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by David Hollerith, Aug 23, 2017

The State of Illinois Moves Provider Credentialing to the Blockchain


Springfield, Illinois

2017 has proved to be a busy year for legislation in blockchain technology. While not every state is necessarily coming around to the blockchain, most are at least addressing the technology. 

It’s reported by BlackLine Advisory Group that as of July 27, “at least 16 bills have been enacted or proposed this year,” while “at least 26 states — ranging from Alaska to West Virginia — have either introduced or enacted legislation regulating blockchain in some manner.” However, the legislation varies widely: Arizona has made it illegal to track the use of a firearm with a blockchain; Texas legislators have proposed amending their constitution to protect the right of its citizens to use digital currency when procuring goods and services; and Utah has subjected digital currencies to the state’s Unclaimed Property Act, perhaps to keep tabs on forgotten digital wallets for fear that they are left collecting dust. It’s clear that at the state level, the United States is keenly aware of the blockchain.

One of the more financially innovative of these state governments is Illinois. In 2015, Mike Wons joined the State of Illinois’ Department of Technology and Innovation as the first statewide Chief Technology Officer. Won's main priority has been to lead the Illinois “FIRST” IT Strategy

The Illinois FIRST plan focuses on accelerating the statewide modernization and competition for high-value customer-centric technology. The strategy assesses emerging technologies in cybersecurity, cloud services, analytics, data integrity and workflow automation, then devises actionable guidelines, plans and resources for businesses to follow toward implementing technology to improve services for citizens.

On Nov. 30, 2016, the Illinois FIRST Strategy appointed their first business owner liaison for blockchain, Jennifer O’Rourke, who is also the assistant deputy director at the Illinois Department of Commerce’s Office of Entrepreneurship, Innovation and Technology. On the same day, the initiative put out numerous requests for information on the regulatory environment around blockchain application in the private sector, and solicited  suggestions regarding how it might improve services for citizens. Out of the responses came 25 different use cases; these were narrowed down to five, selected as proofs of concept, to be delivered by the end of 2017.

In an interview with the IT publication GCN, Wons admitted that Illinois’ blockchain implementation strategy was modeled after the state of Delaware’s program to support blockchain technology use. But Wons asserted that Illinois’ program has been “taken to a deeper level with this transaction-based approach.” Throughout the interview, Wons showed evident anticipation for a blockchain’s capabilities at the state level. “For us, blockchain is the next generation of the internet. It is essentially an interoperability platform to work with trusted partners through distributed networks to complete transactions at a lower cost, which fundamentally changes our activities.”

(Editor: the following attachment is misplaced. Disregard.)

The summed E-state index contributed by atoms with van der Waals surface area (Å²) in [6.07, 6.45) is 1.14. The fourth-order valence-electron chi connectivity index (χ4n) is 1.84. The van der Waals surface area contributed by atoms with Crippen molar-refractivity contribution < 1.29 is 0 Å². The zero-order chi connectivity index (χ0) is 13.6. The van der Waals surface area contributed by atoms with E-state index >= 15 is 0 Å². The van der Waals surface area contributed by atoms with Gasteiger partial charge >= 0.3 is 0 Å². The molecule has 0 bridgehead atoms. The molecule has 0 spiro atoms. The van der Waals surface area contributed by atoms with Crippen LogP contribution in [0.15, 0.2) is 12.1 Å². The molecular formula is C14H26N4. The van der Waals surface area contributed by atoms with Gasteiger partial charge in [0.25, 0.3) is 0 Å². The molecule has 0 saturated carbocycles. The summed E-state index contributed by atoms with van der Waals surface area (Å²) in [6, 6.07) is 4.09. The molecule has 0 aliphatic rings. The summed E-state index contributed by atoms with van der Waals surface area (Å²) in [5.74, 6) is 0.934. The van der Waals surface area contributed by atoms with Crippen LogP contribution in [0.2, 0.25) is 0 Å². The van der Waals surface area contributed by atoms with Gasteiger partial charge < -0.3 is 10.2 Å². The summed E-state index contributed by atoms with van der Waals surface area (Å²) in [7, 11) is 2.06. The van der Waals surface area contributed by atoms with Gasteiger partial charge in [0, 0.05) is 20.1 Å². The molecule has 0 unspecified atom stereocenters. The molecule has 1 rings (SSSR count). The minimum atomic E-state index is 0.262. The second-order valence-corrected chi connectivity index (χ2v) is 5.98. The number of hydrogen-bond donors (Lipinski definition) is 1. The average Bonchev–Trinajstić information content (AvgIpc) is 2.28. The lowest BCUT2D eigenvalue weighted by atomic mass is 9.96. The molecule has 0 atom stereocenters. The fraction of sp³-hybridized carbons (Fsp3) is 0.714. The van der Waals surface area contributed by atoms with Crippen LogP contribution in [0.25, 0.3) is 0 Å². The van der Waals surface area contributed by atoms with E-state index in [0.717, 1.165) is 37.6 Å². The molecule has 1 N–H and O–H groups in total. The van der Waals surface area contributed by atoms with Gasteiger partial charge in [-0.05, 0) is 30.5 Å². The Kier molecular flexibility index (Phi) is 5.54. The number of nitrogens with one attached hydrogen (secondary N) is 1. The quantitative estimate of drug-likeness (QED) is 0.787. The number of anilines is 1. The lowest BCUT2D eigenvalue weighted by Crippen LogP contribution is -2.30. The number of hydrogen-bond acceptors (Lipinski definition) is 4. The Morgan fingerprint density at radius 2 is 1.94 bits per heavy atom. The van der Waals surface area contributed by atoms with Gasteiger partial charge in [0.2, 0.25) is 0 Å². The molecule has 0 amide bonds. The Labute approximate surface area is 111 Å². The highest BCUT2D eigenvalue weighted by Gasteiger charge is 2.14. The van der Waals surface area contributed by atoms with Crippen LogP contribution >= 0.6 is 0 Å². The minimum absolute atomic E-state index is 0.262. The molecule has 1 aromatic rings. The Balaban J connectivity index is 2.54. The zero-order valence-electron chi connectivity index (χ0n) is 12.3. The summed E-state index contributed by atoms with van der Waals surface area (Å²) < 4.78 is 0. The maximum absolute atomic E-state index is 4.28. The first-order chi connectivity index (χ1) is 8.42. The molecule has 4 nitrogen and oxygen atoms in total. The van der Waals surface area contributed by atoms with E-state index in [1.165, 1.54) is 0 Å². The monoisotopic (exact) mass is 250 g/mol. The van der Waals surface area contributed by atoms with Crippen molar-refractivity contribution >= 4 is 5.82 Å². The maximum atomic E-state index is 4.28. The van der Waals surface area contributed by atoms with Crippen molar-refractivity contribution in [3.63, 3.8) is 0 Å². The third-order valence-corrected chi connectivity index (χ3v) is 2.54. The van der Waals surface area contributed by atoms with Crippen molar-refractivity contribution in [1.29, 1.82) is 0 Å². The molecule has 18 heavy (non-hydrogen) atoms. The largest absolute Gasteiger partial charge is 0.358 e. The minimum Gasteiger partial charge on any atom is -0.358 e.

Wons also suggested that a low budget has been both the carrot and stick for the Illinois Blockchain Initiative. “Not having a budget forced us to become more efficient so it has been sort of a godsend. We don’t want to stay in this position forever because we realize that there are things that still need to be resolved with our debt.” As of June 2016, Politico reported Illinois as having compiled $14.6 billion in unpaid bills, running a deficit of $6 billion, and accumulating a pension liability of approximately $130 billion.

While Illinois’ debt is a likely motivator for the state’s development in technological innovation, blockchain technology could be another carrot — or incentive-driven solution ― to at least some of the state’s financial woes. Illinois’ five blockchain-technology use cases, which have now turned into official projects, range in sector and scope but include managing property deeds within Cook County; credentialing for student transcripts; credentialing healthcare providers; creating a clean-energy marketplace through blockchain technology; and finally, marshaling some vital credentialing, such as making birth certificates available electronically.

Illinois’ third use case employs the blockchain as a shared and decentralized registry to manage the credentials and licensure of health professionals. The project’s goal is to use blockchain as a solution that can streamline a specific, cumbersome, multi-party process. The expected outcome will be reduced time and expense of collecting and verifying multiple pieces of a professional's credentials in order to issue them licenses.

To initiate this use case, the Illinois Blockchain Initiative has partnered with the blockchain healthcare innovation company Hashed Health, based out of Nashville, Tennessee. Together, they will explore opportunities to improve medical credentialing in Illinois through a pilot program. The concept is to use a blockchain-based registry to streamline the sharing of medical credential data and smart contracts to automate workflow related to multi-state and interstate licensure.

Illinois Department of Financial and Professional Regulation (IDFPR) Secretary Bryan Schneider has laid out expectations for the collaboration: “In the short-term we anticipate this pilot will show how distributed ledger technology can help reduce the complexity of interstate licensing processes in Illinois. In the long-term, we see this as a secure, privacy-enhancing way in which state licensure boards can efficiently manage credentialing at a national scale.”

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